As shown by surgical task shifting, it is clear that this concept does not have to be limited to traditional applications. The task-shifting paradigm is now being applied to many fields. For example, a shift of mental health interventions to nonspecialist health personnel in LRS has been advocated. (It will be no surprise to note that mental health professionals are also in short supply in most LRS.[7]) Some have argued that psychiatrists' new roles in LRS should be focused on designing and managing mental health programs, rather than seeing each patient individually.[7]

This concept is not dissimilar in some respects to the concept of the "medical home" being advocated by many in the United States as one solution to the fragmented US healthcare system. The medical home, in which a primary care physician coordinates a team to facilitate healthcare for patients, applies in many ways the concepts behind task shifting.[8] Indeed, the idea of the medical home was driven in large part by the shortage of primary care physicians. The idea of a "teamlet" approach, whereby physicians shift many traditional wellness tasks to health coaches (specially trained nurses, medical assistants, or community health workers), takes this concept of task shifting in the US healthcare system even further.[9] The human resource crisis then, whereas most pronounced in LRS, is not limited to LRS, and the global shortage of professionally trained healthcare personnel has encouraged novel applications of task shifting.

Potential Challenges

Task shifting is not without its critics; indeed, constructive criticism is needed to help improve the implementation of task shifting. Concern has been raised that traditional cadres of workers and professional societies will be hesitant to turn over their traditional roles to less highly trained workers.[2] Critics have also noted that the emphasis on task shifting has overshadowed persistent challenges with training and retaining high-quality traditional cadres of healthcare workers.[10] It seems appropriate, therefore, to emphasize that "above all, task shifting...must be aligned with the broader strengthening of health systems if it is to prove sustainable.[3]" The reauthorization of the US President's Emergency Plan for AIDS Relief (PEPFAR) in 2008 recognized the important concept of improving health system capacity by incorporating into the reauthorization training and in-country deployment of 140,000 new health professionals and paraprofessionals.[11]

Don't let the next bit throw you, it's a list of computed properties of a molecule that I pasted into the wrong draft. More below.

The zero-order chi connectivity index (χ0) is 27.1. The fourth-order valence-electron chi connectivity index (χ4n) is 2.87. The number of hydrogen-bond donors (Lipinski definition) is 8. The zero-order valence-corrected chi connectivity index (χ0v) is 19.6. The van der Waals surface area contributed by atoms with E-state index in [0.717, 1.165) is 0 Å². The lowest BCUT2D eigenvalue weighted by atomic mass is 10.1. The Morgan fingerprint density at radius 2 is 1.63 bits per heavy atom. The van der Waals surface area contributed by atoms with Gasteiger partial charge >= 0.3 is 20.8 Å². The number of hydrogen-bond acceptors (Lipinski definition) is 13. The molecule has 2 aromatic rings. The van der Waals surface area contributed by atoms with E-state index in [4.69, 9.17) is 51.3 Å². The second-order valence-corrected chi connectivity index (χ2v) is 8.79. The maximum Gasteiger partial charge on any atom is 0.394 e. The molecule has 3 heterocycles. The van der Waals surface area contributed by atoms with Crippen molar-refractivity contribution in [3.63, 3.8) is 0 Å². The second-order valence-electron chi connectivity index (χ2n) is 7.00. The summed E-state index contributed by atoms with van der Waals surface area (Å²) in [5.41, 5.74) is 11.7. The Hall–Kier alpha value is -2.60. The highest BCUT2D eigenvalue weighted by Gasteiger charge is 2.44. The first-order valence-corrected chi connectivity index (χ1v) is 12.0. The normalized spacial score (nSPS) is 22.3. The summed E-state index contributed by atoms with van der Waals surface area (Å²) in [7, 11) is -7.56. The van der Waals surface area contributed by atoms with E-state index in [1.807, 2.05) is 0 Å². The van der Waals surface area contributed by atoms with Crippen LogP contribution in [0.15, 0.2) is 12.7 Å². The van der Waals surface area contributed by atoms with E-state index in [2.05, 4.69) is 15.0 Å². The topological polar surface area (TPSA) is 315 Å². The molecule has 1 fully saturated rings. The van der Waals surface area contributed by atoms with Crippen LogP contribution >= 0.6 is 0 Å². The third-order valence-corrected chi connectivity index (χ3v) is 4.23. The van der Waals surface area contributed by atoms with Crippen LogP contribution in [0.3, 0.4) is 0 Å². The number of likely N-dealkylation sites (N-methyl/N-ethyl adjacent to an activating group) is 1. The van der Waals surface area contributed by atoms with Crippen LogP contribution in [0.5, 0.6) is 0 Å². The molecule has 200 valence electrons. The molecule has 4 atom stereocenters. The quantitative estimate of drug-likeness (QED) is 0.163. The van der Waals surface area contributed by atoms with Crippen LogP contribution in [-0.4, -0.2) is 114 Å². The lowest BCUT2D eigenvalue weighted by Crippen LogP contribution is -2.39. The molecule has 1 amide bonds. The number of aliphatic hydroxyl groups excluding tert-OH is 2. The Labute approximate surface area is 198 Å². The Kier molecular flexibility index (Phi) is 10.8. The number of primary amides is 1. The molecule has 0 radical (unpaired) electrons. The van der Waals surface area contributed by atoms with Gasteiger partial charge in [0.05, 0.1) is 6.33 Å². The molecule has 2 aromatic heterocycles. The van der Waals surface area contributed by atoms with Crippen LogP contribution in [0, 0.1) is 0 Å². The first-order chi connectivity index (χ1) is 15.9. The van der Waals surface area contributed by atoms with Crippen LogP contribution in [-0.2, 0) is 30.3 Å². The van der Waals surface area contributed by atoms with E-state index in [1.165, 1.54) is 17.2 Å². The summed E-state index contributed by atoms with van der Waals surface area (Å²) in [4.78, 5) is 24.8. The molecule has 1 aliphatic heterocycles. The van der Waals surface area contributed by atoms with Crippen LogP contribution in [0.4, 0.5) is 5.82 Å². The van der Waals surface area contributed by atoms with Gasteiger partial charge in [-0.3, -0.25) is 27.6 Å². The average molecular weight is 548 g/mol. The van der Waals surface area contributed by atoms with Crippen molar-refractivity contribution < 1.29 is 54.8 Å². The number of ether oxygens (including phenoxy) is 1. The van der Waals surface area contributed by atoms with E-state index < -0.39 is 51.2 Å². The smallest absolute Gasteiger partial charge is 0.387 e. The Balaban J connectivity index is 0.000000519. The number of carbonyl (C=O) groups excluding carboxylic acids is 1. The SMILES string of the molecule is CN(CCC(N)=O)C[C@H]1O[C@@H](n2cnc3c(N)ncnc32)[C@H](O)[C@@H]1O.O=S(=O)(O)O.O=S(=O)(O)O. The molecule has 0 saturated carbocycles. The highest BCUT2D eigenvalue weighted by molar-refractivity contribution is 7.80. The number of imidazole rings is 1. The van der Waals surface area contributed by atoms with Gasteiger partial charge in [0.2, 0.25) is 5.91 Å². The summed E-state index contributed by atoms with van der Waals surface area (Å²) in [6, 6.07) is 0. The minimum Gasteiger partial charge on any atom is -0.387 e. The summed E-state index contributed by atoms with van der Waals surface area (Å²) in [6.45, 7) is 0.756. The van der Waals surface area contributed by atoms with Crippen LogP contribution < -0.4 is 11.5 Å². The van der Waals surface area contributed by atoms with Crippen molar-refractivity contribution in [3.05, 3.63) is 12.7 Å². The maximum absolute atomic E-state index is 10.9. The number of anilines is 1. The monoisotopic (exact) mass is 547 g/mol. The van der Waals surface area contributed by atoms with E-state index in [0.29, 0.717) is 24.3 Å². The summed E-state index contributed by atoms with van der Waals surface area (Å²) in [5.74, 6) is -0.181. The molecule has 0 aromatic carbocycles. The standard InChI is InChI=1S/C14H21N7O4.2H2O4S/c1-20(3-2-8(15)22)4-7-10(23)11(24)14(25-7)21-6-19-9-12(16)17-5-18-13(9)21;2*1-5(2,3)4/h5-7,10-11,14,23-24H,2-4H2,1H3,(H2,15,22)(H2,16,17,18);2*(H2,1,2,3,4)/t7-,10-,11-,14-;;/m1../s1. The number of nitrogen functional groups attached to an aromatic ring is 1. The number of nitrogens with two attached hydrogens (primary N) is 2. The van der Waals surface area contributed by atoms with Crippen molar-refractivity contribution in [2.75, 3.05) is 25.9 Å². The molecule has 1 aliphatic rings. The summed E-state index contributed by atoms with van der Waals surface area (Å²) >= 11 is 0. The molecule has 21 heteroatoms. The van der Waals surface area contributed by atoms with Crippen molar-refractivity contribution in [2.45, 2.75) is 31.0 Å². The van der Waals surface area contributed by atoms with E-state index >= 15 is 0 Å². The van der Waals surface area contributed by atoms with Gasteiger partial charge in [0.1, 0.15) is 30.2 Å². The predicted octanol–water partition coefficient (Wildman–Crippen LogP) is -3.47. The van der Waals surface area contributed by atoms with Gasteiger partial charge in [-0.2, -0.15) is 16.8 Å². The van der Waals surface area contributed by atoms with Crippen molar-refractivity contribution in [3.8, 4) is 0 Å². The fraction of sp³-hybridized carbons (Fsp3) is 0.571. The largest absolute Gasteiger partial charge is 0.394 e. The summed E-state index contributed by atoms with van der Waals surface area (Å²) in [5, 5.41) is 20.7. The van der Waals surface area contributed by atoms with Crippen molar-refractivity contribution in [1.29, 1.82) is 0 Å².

Future Role in Global Health

The first Global Forum on Human Resources for Health was held last year in Kampala, Uganda, and ended with the Kampala Declaration that called upon all countries to work collectively to address current and anticipated global health workforce shortages.[12] As global health continues to receive welcome attention and resources, the issue of who will do the work of healthcare will likely remain at the forefront of debates on how best to improve health for the global community. Perhaps with persistence and adequate resources, the lofty goals of the Kampala Declaration will begin to be reached, and a health workforce that is able to deliver essential healthcare to all will become a reality.